ROBSTOWN, Texas — The Corpus Christi area has its fair share of Vietnam veterans. But the area is also home to one of the war's most famous storytellers.
Refugio's Joseph Galloway was a correspondent who reported on the war from 1965 to 1975. Galloway most notably remembers the very first battle that he calls the deadliest of the Vietnam War.
“It was finding myself in the middle of the bloodiest battle of the entire war," he said. "In the la Drang Valley in November of 1965. One day past my 24th birthday.
"There was danger everywhere. Two hundred three-four Americans were killed in four days of fighting. At times it was bayonet to bayonet. Close, close, close. Deadly all the way.
"Turned out to be the bloodiest battles of the Vietnam War, although the war was just beginning. I think you will find the battalions at that time were 60 percent draftees and, yet, everybody fought to the best of the ability -- no one quit."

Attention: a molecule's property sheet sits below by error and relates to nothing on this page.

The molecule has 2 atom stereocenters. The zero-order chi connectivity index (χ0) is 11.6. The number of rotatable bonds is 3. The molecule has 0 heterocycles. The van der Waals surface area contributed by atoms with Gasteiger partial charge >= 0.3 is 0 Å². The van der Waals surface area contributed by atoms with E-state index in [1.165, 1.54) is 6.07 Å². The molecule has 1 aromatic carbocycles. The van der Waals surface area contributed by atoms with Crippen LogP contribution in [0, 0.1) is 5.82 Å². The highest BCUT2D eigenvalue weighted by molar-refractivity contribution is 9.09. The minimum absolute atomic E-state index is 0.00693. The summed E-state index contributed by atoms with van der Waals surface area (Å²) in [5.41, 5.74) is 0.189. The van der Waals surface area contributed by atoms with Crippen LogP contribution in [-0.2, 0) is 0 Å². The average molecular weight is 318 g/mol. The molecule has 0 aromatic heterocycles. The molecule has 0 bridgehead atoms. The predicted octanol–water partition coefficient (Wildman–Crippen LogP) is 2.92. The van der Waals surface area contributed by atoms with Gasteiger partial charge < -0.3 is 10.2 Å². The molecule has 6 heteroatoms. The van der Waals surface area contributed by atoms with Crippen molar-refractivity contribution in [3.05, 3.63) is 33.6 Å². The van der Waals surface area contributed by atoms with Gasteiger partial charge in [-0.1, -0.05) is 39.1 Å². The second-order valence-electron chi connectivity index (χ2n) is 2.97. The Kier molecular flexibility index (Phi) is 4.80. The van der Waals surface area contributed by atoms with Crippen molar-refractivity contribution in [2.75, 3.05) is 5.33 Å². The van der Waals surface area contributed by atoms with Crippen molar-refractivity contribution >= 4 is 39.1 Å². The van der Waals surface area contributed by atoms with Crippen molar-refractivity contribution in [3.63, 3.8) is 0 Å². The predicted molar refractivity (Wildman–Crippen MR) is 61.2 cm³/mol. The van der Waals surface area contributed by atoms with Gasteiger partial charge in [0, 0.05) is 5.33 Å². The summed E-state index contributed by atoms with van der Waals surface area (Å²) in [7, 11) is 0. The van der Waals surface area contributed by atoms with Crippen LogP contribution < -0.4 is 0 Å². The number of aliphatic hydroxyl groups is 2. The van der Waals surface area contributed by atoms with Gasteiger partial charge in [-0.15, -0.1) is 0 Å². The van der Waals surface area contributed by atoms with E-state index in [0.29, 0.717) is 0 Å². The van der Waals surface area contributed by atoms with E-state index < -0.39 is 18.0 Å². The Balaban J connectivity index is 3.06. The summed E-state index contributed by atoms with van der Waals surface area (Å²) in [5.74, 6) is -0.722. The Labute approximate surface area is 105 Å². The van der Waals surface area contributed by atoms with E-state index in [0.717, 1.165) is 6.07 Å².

Galloway went on to co-author the book We Were Soldiers Once...And Young. It detailed those battles of the la Drang Valley. The very place Ruben Chavez fought and died. Chavez's legacy lives on in his hometown of Robstown with a street bearing his name.
The soldiers who did return home following the war weren’t treated the best, Galloway said.
“When people ended their tours in Vietnam and came back to the United States, they were not received with any welcome," he said. "No respect, no parade, no nothing. They were expected to just basically disappear.
"I think that America and Americans owe those veterans who survived the day a loud welcome home and a big 'Thank you for your service...' "
"If you see a Vietnam Vet, and he’ll be wearing a cap, go up to him shake his hand and say 'Thank you' and say 'Welcome home.' It’s been a long time coming.”
Galloway also co-wrote the book We Were Soldiers Still: A Journey Back to the Battlefields of Vietnam. Most recently he released They Were Soldiers: The Sacrifices and Contributions of Our Vietnam Veterans.
In the last eight years, Galloway has taken on a new project: He's been working with the Department of Defense, interviewing Vietnam veterans.
They were aiming to talk to 1,000 veterans, hitting 800 before the pandemic slowed things down.
Galloway said each interview is two-hours long. The point is to archive and research the war and continue learning about it years and years down the road.